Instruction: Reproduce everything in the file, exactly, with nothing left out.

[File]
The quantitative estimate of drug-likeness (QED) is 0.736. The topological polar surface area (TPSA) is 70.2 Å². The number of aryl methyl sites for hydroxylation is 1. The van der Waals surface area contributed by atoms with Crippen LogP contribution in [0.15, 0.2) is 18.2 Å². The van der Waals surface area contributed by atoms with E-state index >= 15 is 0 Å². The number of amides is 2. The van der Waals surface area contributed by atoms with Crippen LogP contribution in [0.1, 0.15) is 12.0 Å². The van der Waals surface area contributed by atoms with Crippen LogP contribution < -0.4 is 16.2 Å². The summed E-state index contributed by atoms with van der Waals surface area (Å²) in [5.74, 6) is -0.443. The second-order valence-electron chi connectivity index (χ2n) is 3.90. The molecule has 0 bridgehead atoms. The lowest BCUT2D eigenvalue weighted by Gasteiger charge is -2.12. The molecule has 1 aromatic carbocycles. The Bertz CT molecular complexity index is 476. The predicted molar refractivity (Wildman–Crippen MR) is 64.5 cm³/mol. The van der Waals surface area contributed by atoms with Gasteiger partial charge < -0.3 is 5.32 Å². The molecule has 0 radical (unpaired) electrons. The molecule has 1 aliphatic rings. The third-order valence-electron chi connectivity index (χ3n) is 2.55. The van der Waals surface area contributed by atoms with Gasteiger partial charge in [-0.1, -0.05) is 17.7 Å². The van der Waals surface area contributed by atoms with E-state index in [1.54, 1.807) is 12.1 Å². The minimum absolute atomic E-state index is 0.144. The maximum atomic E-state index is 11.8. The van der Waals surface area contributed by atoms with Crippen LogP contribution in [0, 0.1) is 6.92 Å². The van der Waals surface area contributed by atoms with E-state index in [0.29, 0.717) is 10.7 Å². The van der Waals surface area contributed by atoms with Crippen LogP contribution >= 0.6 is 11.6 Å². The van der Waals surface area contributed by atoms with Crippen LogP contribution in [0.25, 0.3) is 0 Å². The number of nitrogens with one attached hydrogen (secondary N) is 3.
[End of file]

The quantitative estimate of drug-likeness (QED) is 0.736. The topological polar surface area (TPSA) is 70.2 Å². The number of aryl methyl sites for hydroxylation is 1. The van der Waals surface area contributed by atoms with Crippen LogP contribution in [0.15, 0.2) is 18.2 Å². The van der Waals surface area contributed by atoms with E-state index >= 15 is 0 Å². The number of amides is 2. The van der Waals surface area contributed by atoms with Crippen LogP contribution in [0.1, 0.15) is 12.0 Å². The van der Waals surface area contributed by atoms with Crippen LogP contribution < -0.4 is 16.2 Å². The summed E-state index contributed by atoms with van der Waals surface area (Å²) in [5.74, 6) is -0.443. The second-order valence-electron chi connectivity index (χ2n) is 3.90. The molecule has 0 bridgehead atoms. The lowest BCUT2D eigenvalue weighted by Gasteiger charge is -2.12. The molecule has 1 aromatic carbocycles. The Bertz CT molecular complexity index is 476. The predicted molar refractivity (Wildman–Crippen MR) is 64.5 cm³/mol. The van der Waals surface area contributed by atoms with Gasteiger partial charge < -0.3 is 5.32 Å². The molecule has 0 radical (unpaired) electrons. The molecule has 1 aliphatic rings. The third-order valence-electron chi connectivity index (χ3n) is 2.55. The van der Waals surface area contributed by atoms with Gasteiger partial charge in [-0.1, -0.05) is 17.7 Å². The van der Waals surface area contributed by atoms with E-state index in [1.54, 1.807) is 12.1 Å². The minimum absolute atomic E-state index is 0.144. The maximum atomic E-state index is 11.8. The van der Waals surface area contributed by atoms with Crippen LogP contribution in [0, 0.1) is 6.92 Å². The van der Waals surface area contributed by atoms with E-state index in [0.29, 0.717) is 10.7 Å². The van der Waals surface area contributed by atoms with Crippen LogP contribution >= 0.6 is 11.6 Å². The van der Waals surface area contributed by atoms with Crippen LogP contribution in [0.25, 0.3) is 0 Å². The number of nitrogens with one attached hydrogen (secondary N) is 3.